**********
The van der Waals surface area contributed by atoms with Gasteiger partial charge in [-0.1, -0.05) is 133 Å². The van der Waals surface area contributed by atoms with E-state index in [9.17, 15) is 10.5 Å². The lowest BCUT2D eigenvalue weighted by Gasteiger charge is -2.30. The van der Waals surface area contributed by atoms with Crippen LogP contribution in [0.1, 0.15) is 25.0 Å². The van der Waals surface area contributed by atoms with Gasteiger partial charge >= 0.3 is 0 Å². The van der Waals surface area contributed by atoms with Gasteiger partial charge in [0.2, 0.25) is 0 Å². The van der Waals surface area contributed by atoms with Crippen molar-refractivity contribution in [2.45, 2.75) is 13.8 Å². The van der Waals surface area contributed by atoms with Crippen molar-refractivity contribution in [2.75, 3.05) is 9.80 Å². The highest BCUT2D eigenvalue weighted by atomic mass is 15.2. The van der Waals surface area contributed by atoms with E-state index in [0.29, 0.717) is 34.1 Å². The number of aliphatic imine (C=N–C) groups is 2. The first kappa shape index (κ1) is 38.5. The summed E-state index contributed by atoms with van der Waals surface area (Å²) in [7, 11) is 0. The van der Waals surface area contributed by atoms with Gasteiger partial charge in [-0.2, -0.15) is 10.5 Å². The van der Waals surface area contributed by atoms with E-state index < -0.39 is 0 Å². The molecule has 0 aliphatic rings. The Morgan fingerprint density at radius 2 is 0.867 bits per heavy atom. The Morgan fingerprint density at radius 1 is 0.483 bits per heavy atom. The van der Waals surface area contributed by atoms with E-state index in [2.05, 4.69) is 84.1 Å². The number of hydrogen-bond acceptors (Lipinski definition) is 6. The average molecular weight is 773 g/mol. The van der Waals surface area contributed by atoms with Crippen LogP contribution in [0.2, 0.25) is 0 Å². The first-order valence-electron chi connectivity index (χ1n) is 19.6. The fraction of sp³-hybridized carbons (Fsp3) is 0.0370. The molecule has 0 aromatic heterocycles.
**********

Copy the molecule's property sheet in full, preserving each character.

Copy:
The van der Waals surface area contributed by atoms with Gasteiger partial charge in [-0.1, -0.05) is 133 Å². The van der Waals surface area contributed by atoms with E-state index in [9.17, 15) is 10.5 Å². The lowest BCUT2D eigenvalue weighted by Gasteiger charge is -2.30. The van der Waals surface area contributed by atoms with Crippen LogP contribution in [0.1, 0.15) is 25.0 Å². The van der Waals surface area contributed by atoms with Gasteiger partial charge >= 0.3 is 0 Å². The van der Waals surface area contributed by atoms with Gasteiger partial charge in [0.2, 0.25) is 0 Å². The van der Waals surface area contributed by atoms with Crippen molar-refractivity contribution in [2.45, 2.75) is 13.8 Å². The van der Waals surface area contributed by atoms with Crippen molar-refractivity contribution in [2.75, 3.05) is 9.80 Å². The highest BCUT2D eigenvalue weighted by atomic mass is 15.2. The van der Waals surface area contributed by atoms with E-state index in [0.29, 0.717) is 34.1 Å². The number of aliphatic imine (C=N–C) groups is 2. The first kappa shape index (κ1) is 38.5. The summed E-state index contributed by atoms with van der Waals surface area (Å²) in [7, 11) is 0. The van der Waals surface area contributed by atoms with Gasteiger partial charge in [-0.2, -0.15) is 10.5 Å². The van der Waals surface area contributed by atoms with E-state index < -0.39 is 0 Å². The molecule has 0 aliphatic rings. The Morgan fingerprint density at radius 2 is 0.867 bits per heavy atom. The Morgan fingerprint density at radius 1 is 0.483 bits per heavy atom. The van der Waals surface area contributed by atoms with E-state index in [2.05, 4.69) is 84.1 Å². The number of hydrogen-bond acceptors (Lipinski definition) is 6. The average molecular weight is 773 g/mol. The van der Waals surface area contributed by atoms with Crippen LogP contribution in [0.2, 0.25) is 0 Å². The first-order valence-electron chi connectivity index (χ1n) is 19.6. The fraction of sp³-hybridized carbons (Fsp3) is 0.0370. The molecule has 0 aromatic heterocycles.